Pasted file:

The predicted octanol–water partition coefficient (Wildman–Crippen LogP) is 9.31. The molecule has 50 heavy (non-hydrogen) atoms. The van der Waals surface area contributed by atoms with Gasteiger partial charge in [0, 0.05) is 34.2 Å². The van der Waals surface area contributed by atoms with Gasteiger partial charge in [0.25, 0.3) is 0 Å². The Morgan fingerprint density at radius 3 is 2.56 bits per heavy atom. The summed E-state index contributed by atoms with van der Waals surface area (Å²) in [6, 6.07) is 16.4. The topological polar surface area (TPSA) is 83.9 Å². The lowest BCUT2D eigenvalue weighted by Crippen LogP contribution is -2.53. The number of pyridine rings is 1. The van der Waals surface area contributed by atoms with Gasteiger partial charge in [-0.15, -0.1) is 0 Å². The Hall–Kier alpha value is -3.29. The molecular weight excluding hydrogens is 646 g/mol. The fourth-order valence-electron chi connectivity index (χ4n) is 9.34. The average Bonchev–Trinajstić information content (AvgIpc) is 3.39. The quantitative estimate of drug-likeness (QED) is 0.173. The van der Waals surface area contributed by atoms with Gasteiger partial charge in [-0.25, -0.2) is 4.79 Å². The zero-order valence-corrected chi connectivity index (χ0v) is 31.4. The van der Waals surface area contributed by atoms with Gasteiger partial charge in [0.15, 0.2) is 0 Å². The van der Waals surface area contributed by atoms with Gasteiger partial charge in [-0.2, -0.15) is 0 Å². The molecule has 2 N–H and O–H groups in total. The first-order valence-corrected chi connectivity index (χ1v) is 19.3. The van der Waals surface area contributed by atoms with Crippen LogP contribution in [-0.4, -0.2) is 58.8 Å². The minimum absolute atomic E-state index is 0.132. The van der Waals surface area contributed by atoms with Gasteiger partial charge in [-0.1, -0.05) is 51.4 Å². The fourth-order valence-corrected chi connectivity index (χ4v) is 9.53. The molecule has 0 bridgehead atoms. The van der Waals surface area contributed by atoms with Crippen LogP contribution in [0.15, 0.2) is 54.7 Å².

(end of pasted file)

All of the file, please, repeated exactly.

The predicted octanol–water partition coefficient (Wildman–Crippen LogP) is 9.31. The molecule has 50 heavy (non-hydrogen) atoms. The van der Waals surface area contributed by atoms with Gasteiger partial charge in [0, 0.05) is 34.2 Å². The van der Waals surface area contributed by atoms with Gasteiger partial charge in [0.25, 0.3) is 0 Å². The Morgan fingerprint density at radius 3 is 2.56 bits per heavy atom. The summed E-state index contributed by atoms with van der Waals surface area (Å²) in [6, 6.07) is 16.4. The topological polar surface area (TPSA) is 83.9 Å². The lowest BCUT2D eigenvalue weighted by Crippen LogP contribution is -2.53. The number of pyridine rings is 1. The van der Waals surface area contributed by atoms with Gasteiger partial charge in [-0.15, -0.1) is 0 Å². The Hall–Kier alpha value is -3.29. The molecular weight excluding hydrogens is 646 g/mol. The fourth-order valence-electron chi connectivity index (χ4n) is 9.34. The average Bonchev–Trinajstić information content (AvgIpc) is 3.39. The quantitative estimate of drug-likeness (QED) is 0.173. The van der Waals surface area contributed by atoms with Gasteiger partial charge in [-0.25, -0.2) is 4.79 Å². The zero-order valence-corrected chi connectivity index (χ0v) is 31.4. The van der Waals surface area contributed by atoms with Gasteiger partial charge in [0.15, 0.2) is 0 Å². The van der Waals surface area contributed by atoms with Gasteiger partial charge in [-0.2, -0.15) is 0 Å². The molecule has 2 N–H and O–H groups in total. The first-order valence-corrected chi connectivity index (χ1v) is 19.3. The van der Waals surface area contributed by atoms with Crippen LogP contribution in [-0.4, -0.2) is 58.8 Å². The minimum absolute atomic E-state index is 0.132. The van der Waals surface area contributed by atoms with Gasteiger partial charge in [-0.1, -0.05) is 51.4 Å². The fourth-order valence-corrected chi connectivity index (χ4v) is 9.53. The molecule has 0 bridgehead atoms. The van der Waals surface area contributed by atoms with Crippen LogP contribution in [0.15, 0.2) is 54.7 Å².